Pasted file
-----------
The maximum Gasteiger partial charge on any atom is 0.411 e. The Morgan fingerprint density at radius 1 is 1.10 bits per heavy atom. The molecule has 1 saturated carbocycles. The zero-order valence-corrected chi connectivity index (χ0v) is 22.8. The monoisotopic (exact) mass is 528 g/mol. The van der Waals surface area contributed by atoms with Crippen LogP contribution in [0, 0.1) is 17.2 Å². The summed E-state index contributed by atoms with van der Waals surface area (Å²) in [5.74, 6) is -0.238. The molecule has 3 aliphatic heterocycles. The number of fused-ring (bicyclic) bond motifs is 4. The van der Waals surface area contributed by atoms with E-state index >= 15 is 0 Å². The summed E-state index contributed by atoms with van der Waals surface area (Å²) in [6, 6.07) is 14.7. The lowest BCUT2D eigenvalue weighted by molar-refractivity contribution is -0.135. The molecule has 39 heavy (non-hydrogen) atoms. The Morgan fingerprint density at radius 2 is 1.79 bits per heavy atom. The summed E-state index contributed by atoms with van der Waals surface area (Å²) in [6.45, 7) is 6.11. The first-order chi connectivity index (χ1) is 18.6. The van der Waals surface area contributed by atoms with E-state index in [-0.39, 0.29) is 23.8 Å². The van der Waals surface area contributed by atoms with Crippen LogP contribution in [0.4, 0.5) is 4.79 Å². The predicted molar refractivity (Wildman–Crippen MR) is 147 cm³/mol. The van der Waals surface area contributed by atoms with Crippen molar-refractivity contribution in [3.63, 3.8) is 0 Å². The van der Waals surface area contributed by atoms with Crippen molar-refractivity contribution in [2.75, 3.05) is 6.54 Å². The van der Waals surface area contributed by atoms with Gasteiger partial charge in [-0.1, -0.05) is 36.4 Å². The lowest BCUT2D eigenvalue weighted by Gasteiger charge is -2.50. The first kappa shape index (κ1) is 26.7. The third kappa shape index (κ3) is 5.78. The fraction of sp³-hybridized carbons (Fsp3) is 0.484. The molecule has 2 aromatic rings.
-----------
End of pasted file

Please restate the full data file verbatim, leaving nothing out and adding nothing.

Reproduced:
The maximum Gasteiger partial charge on any atom is 0.411 e. The Morgan fingerprint density at radius 1 is 1.10 bits per heavy atom. The molecule has 1 saturated carbocycles. The zero-order valence-corrected chi connectivity index (χ0v) is 22.8. The monoisotopic (exact) mass is 528 g/mol. The van der Waals surface area contributed by atoms with Crippen LogP contribution in [0, 0.1) is 17.2 Å². The summed E-state index contributed by atoms with van der Waals surface area (Å²) in [5.74, 6) is -0.238. The molecule has 3 aliphatic heterocycles. The number of fused-ring (bicyclic) bond motifs is 4. The van der Waals surface area contributed by atoms with E-state index >= 15 is 0 Å². The summed E-state index contributed by atoms with van der Waals surface area (Å²) in [6, 6.07) is 14.7. The lowest BCUT2D eigenvalue weighted by molar-refractivity contribution is -0.135. The molecule has 39 heavy (non-hydrogen) atoms. The Morgan fingerprint density at radius 2 is 1.79 bits per heavy atom. The summed E-state index contributed by atoms with van der Waals surface area (Å²) in [6.45, 7) is 6.11. The first-order chi connectivity index (χ1) is 18.6. The van der Waals surface area contributed by atoms with E-state index in [-0.39, 0.29) is 23.8 Å². The van der Waals surface area contributed by atoms with Crippen LogP contribution in [0.4, 0.5) is 4.79 Å². The predicted molar refractivity (Wildman–Crippen MR) is 147 cm³/mol. The van der Waals surface area contributed by atoms with Crippen molar-refractivity contribution in [3.63, 3.8) is 0 Å². The van der Waals surface area contributed by atoms with Crippen molar-refractivity contribution in [2.75, 3.05) is 6.54 Å². The van der Waals surface area contributed by atoms with Gasteiger partial charge in [-0.1, -0.05) is 36.4 Å². The lowest BCUT2D eigenvalue weighted by Gasteiger charge is -2.50. The first kappa shape index (κ1) is 26.7. The third kappa shape index (κ3) is 5.78. The fraction of sp³-hybridized carbons (Fsp3) is 0.484. The molecule has 2 aromatic rings.